GzmH is quite unique among all Gzms for its unusual role against tumors and viruses through degradation of its specific physiological substrates and essential viral proteins (16, 17, 1921). However, little is known about how GzmH initiates viral clearance and cell apoptosis. In this study, our crystal structures have revealed detailed substrate specificity determinants for human GzmH. We found that Gly226 accounts for the primary restriction of bulky aromatic residues in P1 site and that a special RKR motif determines the recognition of P′ acidic residues. The hydrophobic S pockets and positively charged S′ binding region confine the recognition of physiological substrates.

Notably, our structure shows that an RKR motif, situated in the β2-strand, is a major determinant of the S′ binding region. The pattern of triple basic residues is only conserved in GzmH of different species, suggesting that a similar mechanism may be adopted by GzmHs to recognize their physiological substrates. GzmB, the closest homolog for GzmH, only has Lys40 and Arg41, but with Leu39. Lys40 of GzmB was suggested to make a salt bridge with P4′ Glu (36). Cathepsin G, sharing 57% identity with GzmH, harbors Gln39, Ser40, and Arg41, and may have a salt bridge between Arg41 and an acidic residue at position P2′ or P3′ (37). In this study, we found that Lys40 forms a salt bridge with Asp at P3′ position. Lys40 to Ala mutation made no change to hydrolyze the tetrapeptide substrate, while reducing proteolytic activity to physiological substrates. Our finding is in accordance with previous studies (36), implying a possible mechanism that disruption of Lys40-P3′ salt bridge reduces the binding affinity and leads to decreased cleavage events. The P4′ Asp indeed interacts with the whole RKR motif by strong hydrogen bonds. Gln34 and Arg41 rigidly anchor the carboxyl group of P4′ Asp, and Arg41 attracts the main chain carbonyl and amide groups. A recent study demonstrated that physiological substrate La lacking P′ positive residues became insensitive to GzmH cleavage (21). Similarly, disruption of the whole RKR motif in GzmH abolished enzymatic activity and cleavage of physiological substrates, suggesting the RKR motif plays an essential role in maintaining molecular stability and substrate recognition. A recent study on insect chymotrypsin also implied the important binding contact at this region (38).

Although most of the Gzms follow a similar procedure to enter the target cells assisted by perforin, recognize and cleave substrates, and finally lead to cell death, they discriminate from each other by distinct binding machinery to different substrates, and thus execute cell death through different pathways (8). This discrimination could be attributed to structural variances that determine their specificities even though they adopt structurally canonical chymotrypsin-like serine protease architecture (Supplemental Fig. 3). GzmA and GzmK share a common Asp189 at the bottom of the catalytic site, giving rise to a tryptase-like activity with electrostatically complementary recognition of P1 residues as Arg and Lys (11, 12). However, it has been reported that GzmA and GzmK display a highly restricted profile of substrate specificities that partially overlap, suggesting the existence of other structural determinants (39). For GzmB, Arg226 renders its Aspase activity akin to caspases with specific binding of Asp and Glu (9, 10). Our study on GzmM showed that GzmM has a preference for long narrow hydrophobic amino acids as Met and Leu that are restricted by the size and hydrophobic properties of the binding site (13). In this study, we found that Gly226 in GzmH enlarges the S1 pocket and accommodates large residues such as Tyr and Phe at the P1 site.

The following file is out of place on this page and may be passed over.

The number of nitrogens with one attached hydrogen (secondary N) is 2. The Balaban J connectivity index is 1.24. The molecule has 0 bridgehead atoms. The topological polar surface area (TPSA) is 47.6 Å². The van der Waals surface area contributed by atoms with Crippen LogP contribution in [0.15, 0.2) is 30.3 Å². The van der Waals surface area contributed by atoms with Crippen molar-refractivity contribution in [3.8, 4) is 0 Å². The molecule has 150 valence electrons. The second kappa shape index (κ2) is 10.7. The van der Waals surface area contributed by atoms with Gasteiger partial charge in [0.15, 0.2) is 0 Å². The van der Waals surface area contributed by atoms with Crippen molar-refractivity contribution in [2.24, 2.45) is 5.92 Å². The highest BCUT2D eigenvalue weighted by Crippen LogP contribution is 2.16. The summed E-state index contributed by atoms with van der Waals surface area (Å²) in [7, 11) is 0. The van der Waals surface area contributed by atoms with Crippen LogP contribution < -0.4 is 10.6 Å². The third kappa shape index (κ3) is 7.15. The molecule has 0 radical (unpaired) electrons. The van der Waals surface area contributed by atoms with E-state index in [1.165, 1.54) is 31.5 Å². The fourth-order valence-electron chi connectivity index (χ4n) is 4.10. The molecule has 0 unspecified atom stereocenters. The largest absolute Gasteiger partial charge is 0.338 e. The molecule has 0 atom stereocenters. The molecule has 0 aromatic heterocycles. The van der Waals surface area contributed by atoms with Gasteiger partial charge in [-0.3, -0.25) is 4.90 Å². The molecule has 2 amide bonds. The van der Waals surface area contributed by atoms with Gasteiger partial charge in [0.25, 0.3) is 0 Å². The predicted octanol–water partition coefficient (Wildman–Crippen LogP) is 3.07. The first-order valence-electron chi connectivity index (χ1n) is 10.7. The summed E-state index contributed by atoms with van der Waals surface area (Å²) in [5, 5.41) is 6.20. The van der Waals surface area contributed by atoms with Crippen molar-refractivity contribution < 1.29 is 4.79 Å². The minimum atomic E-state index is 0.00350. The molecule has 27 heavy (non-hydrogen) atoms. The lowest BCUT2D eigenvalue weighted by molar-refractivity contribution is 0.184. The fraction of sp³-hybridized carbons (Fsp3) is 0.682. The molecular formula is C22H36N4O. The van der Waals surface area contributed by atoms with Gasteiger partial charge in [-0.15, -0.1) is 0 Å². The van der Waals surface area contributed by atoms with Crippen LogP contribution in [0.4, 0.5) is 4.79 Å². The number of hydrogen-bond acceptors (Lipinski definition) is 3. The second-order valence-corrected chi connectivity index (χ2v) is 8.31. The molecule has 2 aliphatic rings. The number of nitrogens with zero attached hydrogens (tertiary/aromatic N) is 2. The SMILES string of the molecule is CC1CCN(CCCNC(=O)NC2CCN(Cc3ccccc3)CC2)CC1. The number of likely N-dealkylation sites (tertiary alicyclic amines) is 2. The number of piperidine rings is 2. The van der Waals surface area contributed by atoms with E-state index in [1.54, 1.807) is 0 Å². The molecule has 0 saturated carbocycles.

No murine GzmH has been identified, and therefore a GzmH knockout mouse model for antiviral and antitumor investigation in vivo is not available. Chemical inhibition of human GzmH is an important alternative for studying the physiological roles of this enzyme. However, currently available inhibitors for GzmH are not specific (15), which hinders further research for GzmH functions. In this study, we developed a tetrapeptide inhibitor Ac-PTSY-CMK that completely blocked enzymatic activity and cleavage of physiological substrate by GzmH as well as attenuated NK cell-mediated cytotoxicity. This inhibitor selectively blocked catalytic activity for GzmH, but had no effect on other Gzms and neutrophil elastase. Because Gzms have functional redundancy, specific inhibitors are required for the functional study of a single member of the Gzm family. Granule killer-mediated cytolysis has been linked to allograft rejection and autoimmune diseases (40). Specific inhibitors to block NK cell-mediated cytotoxicity may be a potential approach for organ transplantation or autoimmune disorders (4143).

We thank Dr. Baoxue Ge for providing YTS and 721.221 cell lines and Dr. R.P. Sekaly for providing the Ab for ICAD. We thank Drs. Philippa Marrack and John Kappler for assistance and English editing. We also thank Dr. Yujia Zhai, Xiaoyun Pang, Jun Ma, and Yingzhi Xu for assistance with crystallization and data collection. We thank Shuo Wang and Haidong Tang for helpful discussion.

This work was supported by the National Natural Science Foundation of China (30830030, 31128003, 31170837, 31021062, 30972676), the 973 Program (2010CB911902), and the Innovative Program of the Chinese Academy of Sciences (XDA01010407, KSCX1-YW-22).

The atomic coordinates and structure factors presented in this article have been submitted to the Protein Data Bank (http://www.rcsb.org) under ID codes 3TK9, 3TJV, and 3TJU.

The online version of this article contains supplemental material.

Abbreviations used in this article:

CMA

concanamycin A

CMK

chloromethylketone

Gzm

granzyme

ICAD

inhibitor of caspase-activated DNase

PI

propidium iodide

rICAD

recombinant ICAD

rLA

recombinant LA

SLO

streptolysin O

wt

wild type.

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The authors have no financial conflicts of interest.